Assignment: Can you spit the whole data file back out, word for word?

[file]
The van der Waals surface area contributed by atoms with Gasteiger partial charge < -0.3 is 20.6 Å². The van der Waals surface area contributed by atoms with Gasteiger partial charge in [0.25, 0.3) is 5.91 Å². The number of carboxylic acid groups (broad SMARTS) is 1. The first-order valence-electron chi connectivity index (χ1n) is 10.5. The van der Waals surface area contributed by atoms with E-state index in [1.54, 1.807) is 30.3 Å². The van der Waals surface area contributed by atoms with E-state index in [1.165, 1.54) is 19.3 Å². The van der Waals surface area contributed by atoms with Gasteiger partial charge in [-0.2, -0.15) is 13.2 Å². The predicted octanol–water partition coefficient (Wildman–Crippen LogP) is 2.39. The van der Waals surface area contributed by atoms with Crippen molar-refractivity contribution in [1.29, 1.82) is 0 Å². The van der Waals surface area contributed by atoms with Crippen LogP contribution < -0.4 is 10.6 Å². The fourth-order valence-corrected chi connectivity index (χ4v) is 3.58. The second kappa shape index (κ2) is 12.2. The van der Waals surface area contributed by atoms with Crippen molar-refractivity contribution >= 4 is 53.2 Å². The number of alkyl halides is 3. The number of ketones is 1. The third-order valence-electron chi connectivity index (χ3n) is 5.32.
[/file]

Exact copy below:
The van der Waals surface area contributed by atoms with Gasteiger partial charge < -0.3 is 20.6 Å². The van der Waals surface area contributed by atoms with Gasteiger partial charge in [0.25, 0.3) is 5.91 Å². The number of carboxylic acid groups (broad SMARTS) is 1. The first-order valence-electron chi connectivity index (χ1n) is 10.5. The van der Waals surface area contributed by atoms with E-state index in [1.54, 1.807) is 30.3 Å². The van der Waals surface area contributed by atoms with E-state index in [1.165, 1.54) is 19.3 Å². The van der Waals surface area contributed by atoms with Gasteiger partial charge in [-0.2, -0.15) is 13.2 Å². The predicted octanol–water partition coefficient (Wildman–Crippen LogP) is 2.39. The van der Waals surface area contributed by atoms with Crippen molar-refractivity contribution in [1.29, 1.82) is 0 Å². The van der Waals surface area contributed by atoms with Crippen LogP contribution < -0.4 is 10.6 Å². The fourth-order valence-corrected chi connectivity index (χ4v) is 3.58. The second kappa shape index (κ2) is 12.2. The van der Waals surface area contributed by atoms with Crippen molar-refractivity contribution >= 4 is 53.2 Å². The number of alkyl halides is 3. The number of ketones is 1. The third-order valence-electron chi connectivity index (χ3n) is 5.32.